From our research it appears that nearly all of the URL’s we discovered were purchased through the registrar PDR Ltd. d/b/a PublicDomainRegistry.com. PDR Ltd charges $35 for each domain name registered through their company…per year. This would mean that the person, or group, behind this new scam has invested an estimated $10,395 USD in acquiring the domain names alone, just to cast their massive phishing net. That cost of this scam is likely much higher once the server and hosting cost are added to the total investment, and that can only mean one thing. The scam works, and it’s lucrative enough for the scammers behind the operation to make that type of investment. That being said, we encourage our darknet readers to take the following precautions when visiting ANY website, especially ones related to finances and darknet markets.
DOUBLE CHECK THE WEBSITE’S URL
These websites will look identical to the sites you intend on visiting. If you are in a rush and misspell the website URL then YOU WILL end up on a phishing site. Make sure every single letter in the website domain name is typed out perfectly, especially if you have any plans of using their link list to get to a darknet market.
BOOKMARK OR SAVE LINKS YOU USE REGULARLY
The safest bet is bookmarking darknet news sites you visit so you don’t have to hunt them down or risk misspelling the URL. This is especially true with DeepDotWeb. Given that they are a popular and trusted news source, it makes sense that the phishing net is mostly composed of misspelled variations of DDW’s domain name. It might also be a good idea to bookmark or save a link to us (darknetmarkets.net), /r/DarknetMarkets, and other sites or subreddits with a clean reputation.
STAY AWAY FROM ONION SITES THAT END IN “.TOP”
All of the phishing sites mentioned in this article will have 2 noticeable differences from the legitimate website. They will have a misspelled variation of the actual website you intended on visiting, and all of the links to darknet markets, forums and tumblers will end in .top. If you see an onion link ending in “.top” it means you are on a phishing site.
ONLY USE LINKS FROM SITES YOU TRUST
If you don’t have your list or bookmarks of the darknet markets you need to visit, then cautiously use a reputable source for links. That means never blindly use links posted by random strangers in forums…and never jump on DuckDuckGo and search “Dream Market login page” and use a link from someone’s Tumbler. You can go here to our Darknet Market Link List, which always has working, verifiable links and alternative links. You can also visit DeepDotWeb, /r/DNMSuperlist/ or DNStats who have so far all been reputable sources for safe links. Better yet, double check your links against two of the sites I just mentioned for confirmation…you never know.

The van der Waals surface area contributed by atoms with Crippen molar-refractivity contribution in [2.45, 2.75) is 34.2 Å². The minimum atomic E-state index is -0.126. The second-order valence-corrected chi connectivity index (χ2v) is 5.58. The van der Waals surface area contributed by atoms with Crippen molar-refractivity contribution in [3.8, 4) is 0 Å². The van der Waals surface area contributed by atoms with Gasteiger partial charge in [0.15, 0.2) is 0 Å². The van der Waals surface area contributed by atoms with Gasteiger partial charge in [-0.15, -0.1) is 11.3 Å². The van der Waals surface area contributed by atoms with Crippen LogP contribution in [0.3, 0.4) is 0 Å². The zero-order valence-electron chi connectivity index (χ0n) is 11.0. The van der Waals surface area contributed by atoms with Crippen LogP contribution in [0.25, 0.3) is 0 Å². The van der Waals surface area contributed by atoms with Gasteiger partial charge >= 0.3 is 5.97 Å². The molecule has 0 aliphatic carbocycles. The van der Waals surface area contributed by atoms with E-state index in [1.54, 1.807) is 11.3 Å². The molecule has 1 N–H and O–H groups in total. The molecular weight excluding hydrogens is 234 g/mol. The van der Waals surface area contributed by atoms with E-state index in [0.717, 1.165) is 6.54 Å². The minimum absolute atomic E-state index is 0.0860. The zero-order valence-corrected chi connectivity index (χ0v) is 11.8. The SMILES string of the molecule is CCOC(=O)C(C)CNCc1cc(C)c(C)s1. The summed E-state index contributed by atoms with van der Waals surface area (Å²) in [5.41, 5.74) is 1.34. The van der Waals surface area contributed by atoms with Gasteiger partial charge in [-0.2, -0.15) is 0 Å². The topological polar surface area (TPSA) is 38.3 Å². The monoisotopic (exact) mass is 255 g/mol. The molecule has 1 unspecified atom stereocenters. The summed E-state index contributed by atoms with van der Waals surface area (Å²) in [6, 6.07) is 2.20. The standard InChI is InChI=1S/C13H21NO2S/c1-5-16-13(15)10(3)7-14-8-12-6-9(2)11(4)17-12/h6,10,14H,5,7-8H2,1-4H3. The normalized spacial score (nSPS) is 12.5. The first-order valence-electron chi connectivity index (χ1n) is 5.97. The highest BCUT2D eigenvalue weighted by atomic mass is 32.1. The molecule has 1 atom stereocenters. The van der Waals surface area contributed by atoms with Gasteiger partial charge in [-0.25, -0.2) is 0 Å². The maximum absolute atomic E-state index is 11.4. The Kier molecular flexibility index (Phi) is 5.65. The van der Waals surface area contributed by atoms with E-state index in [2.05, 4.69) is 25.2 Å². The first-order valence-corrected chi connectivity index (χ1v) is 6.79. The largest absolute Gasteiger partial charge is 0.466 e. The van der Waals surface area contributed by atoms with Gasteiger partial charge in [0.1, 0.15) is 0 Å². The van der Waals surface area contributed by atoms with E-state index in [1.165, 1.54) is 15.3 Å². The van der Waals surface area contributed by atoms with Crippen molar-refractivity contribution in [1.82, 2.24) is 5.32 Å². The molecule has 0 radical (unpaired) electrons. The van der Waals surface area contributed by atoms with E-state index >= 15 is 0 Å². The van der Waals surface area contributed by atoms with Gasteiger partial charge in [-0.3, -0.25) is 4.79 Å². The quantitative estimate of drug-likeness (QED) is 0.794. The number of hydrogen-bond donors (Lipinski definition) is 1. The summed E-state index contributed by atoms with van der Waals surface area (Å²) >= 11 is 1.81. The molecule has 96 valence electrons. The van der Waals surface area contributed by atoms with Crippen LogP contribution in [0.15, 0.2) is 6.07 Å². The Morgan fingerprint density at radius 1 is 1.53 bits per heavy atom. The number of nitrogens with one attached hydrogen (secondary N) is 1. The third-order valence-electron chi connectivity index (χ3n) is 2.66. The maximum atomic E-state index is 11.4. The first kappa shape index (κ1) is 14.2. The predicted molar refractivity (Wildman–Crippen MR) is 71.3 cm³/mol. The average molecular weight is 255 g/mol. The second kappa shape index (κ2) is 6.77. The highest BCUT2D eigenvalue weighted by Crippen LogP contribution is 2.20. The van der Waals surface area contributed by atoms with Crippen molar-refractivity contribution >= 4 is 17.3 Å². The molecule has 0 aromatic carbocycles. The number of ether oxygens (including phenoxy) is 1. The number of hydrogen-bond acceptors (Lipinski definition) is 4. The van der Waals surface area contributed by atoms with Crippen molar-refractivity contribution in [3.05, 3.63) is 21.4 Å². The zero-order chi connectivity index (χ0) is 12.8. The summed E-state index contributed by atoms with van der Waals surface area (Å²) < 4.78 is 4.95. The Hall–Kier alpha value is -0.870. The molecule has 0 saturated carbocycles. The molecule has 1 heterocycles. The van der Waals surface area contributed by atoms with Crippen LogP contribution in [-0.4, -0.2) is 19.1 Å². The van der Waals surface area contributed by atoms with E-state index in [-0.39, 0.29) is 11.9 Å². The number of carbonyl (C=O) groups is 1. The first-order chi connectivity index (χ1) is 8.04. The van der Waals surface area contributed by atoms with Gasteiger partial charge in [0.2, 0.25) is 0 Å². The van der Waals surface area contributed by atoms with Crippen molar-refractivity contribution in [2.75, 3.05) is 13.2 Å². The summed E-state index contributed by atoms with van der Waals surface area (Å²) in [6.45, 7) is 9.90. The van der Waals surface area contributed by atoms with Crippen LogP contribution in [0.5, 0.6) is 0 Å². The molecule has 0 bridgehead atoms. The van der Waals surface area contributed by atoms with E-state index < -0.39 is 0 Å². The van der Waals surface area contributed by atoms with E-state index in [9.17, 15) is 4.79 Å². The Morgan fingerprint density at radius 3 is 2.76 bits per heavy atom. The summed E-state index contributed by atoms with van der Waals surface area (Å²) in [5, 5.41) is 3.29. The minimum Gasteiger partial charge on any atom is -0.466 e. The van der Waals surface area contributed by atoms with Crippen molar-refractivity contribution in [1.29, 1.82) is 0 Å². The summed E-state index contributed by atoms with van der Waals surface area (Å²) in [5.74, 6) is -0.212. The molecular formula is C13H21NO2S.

Hopefully, with a little common sense and caution, we can make that massive phishing net nothing more than a big waste of time, money and effort at the expense of the scammers who created it. That being said, here is a list of the phishing links we scraped up that make up most, if not all, of the giant phishing net-work ( see what I did there? ) along with some information we harvested on each of the domains (probably nothing too useful, but its a start). Hopefully, someone will make use of it for a good payback doxxing. And if that’s not your forte, then feel free to copy the list of domains and submit them to any of these find phishing link reporting sites, blacklists and abuse report pages.
PDR Ltd Abuse Report Form ( Copy and paste the entire list of phishing links directly to their domain registrar in a few clicks and you could cost a group of scamming phishers over $10,000 USD if they lose their domain names. )
Google – Safe Browsing (submission for phishing sites)
APWG – Anti Phishing Work Group ( Phishing Site Report Page )
BrightCloud ( Malicious site reporting page )
BitDefender ( Malicious Site Reporting Page )
Symantec ( Phishing Site Submission Form )
TrendMicro ( URL Submission Page )
TrustWave ( Malicious Site Submission Form )
Yandex ( Malicious/Phishing Site Report Page )
AVG – Report Phishing Sites via email: [email protected]
ESET – Report Phishing Sites via email: [email protected]